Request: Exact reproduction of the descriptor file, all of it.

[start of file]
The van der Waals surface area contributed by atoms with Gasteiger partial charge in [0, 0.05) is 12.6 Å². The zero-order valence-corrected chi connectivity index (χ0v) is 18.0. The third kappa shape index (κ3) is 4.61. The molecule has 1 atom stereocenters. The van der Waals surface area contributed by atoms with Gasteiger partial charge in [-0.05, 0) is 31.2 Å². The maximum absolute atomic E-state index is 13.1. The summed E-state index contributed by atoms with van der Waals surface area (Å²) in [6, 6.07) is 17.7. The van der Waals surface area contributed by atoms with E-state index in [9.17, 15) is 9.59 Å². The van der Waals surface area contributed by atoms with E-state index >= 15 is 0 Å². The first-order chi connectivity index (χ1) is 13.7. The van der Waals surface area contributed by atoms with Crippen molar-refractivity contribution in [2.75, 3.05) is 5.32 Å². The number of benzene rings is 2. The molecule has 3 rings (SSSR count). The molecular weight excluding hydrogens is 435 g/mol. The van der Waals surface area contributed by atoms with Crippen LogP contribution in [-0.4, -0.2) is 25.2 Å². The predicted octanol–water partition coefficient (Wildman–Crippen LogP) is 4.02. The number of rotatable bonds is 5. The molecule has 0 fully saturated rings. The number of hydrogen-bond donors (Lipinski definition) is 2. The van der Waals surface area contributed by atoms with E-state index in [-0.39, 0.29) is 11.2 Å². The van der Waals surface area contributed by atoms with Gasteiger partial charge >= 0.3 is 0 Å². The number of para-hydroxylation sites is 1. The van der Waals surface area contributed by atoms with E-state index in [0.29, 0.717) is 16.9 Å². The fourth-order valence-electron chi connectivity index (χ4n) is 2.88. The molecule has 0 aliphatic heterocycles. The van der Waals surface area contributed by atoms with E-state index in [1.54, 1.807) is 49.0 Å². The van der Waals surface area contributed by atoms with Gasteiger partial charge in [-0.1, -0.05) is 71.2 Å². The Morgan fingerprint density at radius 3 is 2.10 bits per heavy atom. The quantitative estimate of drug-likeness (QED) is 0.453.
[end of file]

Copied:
The van der Waals surface area contributed by atoms with Gasteiger partial charge in [0, 0.05) is 12.6 Å². The zero-order valence-corrected chi connectivity index (χ0v) is 18.0. The third kappa shape index (κ3) is 4.61. The molecule has 1 atom stereocenters. The van der Waals surface area contributed by atoms with Gasteiger partial charge in [-0.05, 0) is 31.2 Å². The maximum absolute atomic E-state index is 13.1. The summed E-state index contributed by atoms with van der Waals surface area (Å²) in [6, 6.07) is 17.7. The van der Waals surface area contributed by atoms with E-state index in [9.17, 15) is 9.59 Å². The van der Waals surface area contributed by atoms with E-state index >= 15 is 0 Å². The first-order chi connectivity index (χ1) is 13.7. The van der Waals surface area contributed by atoms with Crippen molar-refractivity contribution in [2.75, 3.05) is 5.32 Å². The number of benzene rings is 2. The molecule has 3 rings (SSSR count). The molecular weight excluding hydrogens is 435 g/mol. The van der Waals surface area contributed by atoms with Crippen LogP contribution in [-0.4, -0.2) is 25.2 Å². The predicted octanol–water partition coefficient (Wildman–Crippen LogP) is 4.02. The number of rotatable bonds is 5. The molecule has 0 fully saturated rings. The number of hydrogen-bond donors (Lipinski definition) is 2. The van der Waals surface area contributed by atoms with E-state index in [-0.39, 0.29) is 11.2 Å². The van der Waals surface area contributed by atoms with Gasteiger partial charge >= 0.3 is 0 Å². The number of para-hydroxylation sites is 1. The van der Waals surface area contributed by atoms with E-state index in [0.29, 0.717) is 16.9 Å². The fourth-order valence-electron chi connectivity index (χ4n) is 2.88. The molecule has 0 aliphatic heterocycles. The van der Waals surface area contributed by atoms with E-state index in [1.54, 1.807) is 49.0 Å². The van der Waals surface area contributed by atoms with Gasteiger partial charge in [-0.1, -0.05) is 71.2 Å². The Morgan fingerprint density at radius 3 is 2.10 bits per heavy atom. The quantitative estimate of drug-likeness (QED) is 0.453.